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Comments (3)



These babies are safe from all the rain...

I check them to make sure I haven't killed them yet. 

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Comments (6)


The deck

It's finally warm enough and not raining...so we're moving plants up to the deck, slowly, to give them a chance yo get used to the sun. 

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Comments (5)



Mother's Day present from my daughter.
Phantom petunias and garden art
Lady's Mantle after rain showers
Salvia and irises
Garden photos. Playing around to learn what this looks like. Click on any photo you may want to enlarge. 

Comments (2)


Really Easy Clay Pot Lighthouse

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     These are so easy and adaptable that even I can make them, and I'm not creative. I went to Lowe's and experimented with the different sized clay pots until I'd found four pots and two saucers that worked well together.

     I spray painted the largest saucer with Stone spray paint. It could also have been painted black or red and turned upside down to sit the largest pot on top. I spray painted all the pots white.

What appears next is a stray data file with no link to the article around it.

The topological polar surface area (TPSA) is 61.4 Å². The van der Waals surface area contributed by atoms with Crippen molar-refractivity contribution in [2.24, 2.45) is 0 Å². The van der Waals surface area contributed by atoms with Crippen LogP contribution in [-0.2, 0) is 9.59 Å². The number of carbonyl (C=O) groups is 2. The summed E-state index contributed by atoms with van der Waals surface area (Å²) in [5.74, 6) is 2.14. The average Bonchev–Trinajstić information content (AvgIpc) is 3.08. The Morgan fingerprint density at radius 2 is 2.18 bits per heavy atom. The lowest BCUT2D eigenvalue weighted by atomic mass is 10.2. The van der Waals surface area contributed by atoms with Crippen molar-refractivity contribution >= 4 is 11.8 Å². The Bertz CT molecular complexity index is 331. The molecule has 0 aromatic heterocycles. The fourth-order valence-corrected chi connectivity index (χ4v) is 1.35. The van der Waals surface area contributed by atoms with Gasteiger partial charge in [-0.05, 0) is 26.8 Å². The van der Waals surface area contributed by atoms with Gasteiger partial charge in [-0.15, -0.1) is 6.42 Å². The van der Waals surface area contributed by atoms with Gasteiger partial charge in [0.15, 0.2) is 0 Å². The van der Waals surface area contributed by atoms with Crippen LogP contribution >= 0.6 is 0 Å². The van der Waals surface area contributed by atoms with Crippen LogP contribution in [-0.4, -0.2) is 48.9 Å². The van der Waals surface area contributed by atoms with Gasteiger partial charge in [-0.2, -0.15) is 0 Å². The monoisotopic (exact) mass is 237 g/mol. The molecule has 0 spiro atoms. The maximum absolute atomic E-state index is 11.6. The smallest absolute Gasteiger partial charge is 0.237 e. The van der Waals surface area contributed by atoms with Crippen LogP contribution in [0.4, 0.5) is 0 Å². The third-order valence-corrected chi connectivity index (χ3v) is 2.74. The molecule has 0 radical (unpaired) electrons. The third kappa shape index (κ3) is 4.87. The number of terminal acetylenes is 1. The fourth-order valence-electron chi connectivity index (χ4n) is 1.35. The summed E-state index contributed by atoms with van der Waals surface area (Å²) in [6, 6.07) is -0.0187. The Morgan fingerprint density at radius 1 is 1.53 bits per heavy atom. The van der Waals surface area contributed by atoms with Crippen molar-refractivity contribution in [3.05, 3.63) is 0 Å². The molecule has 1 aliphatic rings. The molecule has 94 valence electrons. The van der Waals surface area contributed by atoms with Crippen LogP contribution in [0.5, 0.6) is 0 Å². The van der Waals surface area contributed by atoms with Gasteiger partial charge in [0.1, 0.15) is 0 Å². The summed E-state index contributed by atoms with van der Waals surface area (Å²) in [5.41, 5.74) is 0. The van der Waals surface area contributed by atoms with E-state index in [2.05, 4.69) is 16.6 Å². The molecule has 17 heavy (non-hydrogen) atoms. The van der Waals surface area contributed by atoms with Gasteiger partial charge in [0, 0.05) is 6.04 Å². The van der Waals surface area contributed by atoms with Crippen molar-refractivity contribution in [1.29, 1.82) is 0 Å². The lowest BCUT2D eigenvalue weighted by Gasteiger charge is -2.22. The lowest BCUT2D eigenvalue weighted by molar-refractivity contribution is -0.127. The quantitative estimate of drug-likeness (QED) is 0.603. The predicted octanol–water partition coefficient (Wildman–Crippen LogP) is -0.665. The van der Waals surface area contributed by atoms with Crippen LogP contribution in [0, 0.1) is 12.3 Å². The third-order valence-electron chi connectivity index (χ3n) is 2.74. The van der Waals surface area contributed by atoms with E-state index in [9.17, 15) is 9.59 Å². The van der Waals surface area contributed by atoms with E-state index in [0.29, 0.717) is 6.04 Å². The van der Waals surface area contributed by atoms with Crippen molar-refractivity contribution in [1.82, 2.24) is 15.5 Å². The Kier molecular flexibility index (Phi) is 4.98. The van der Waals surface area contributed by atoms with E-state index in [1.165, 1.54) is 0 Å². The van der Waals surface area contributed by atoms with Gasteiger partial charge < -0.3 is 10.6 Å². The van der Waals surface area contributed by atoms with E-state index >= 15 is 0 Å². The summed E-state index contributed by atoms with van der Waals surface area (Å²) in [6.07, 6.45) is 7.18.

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     I used aluminum foil and painter's tape to cover everything but the rims of the pots. 
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     Painter's tape is so wonderfully forgiving. It can be positioned easily, and if a mistake is made, it can be repositioned with no trouble. 
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     And it's easy to fill in the gaps. 
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     I used Rustoleum paints, but any good outdoor paint will work. 
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     First, I sprayed the undersides of the rims, 
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then I turned the pots over and finished. [I also sprayed some extras for something else. ]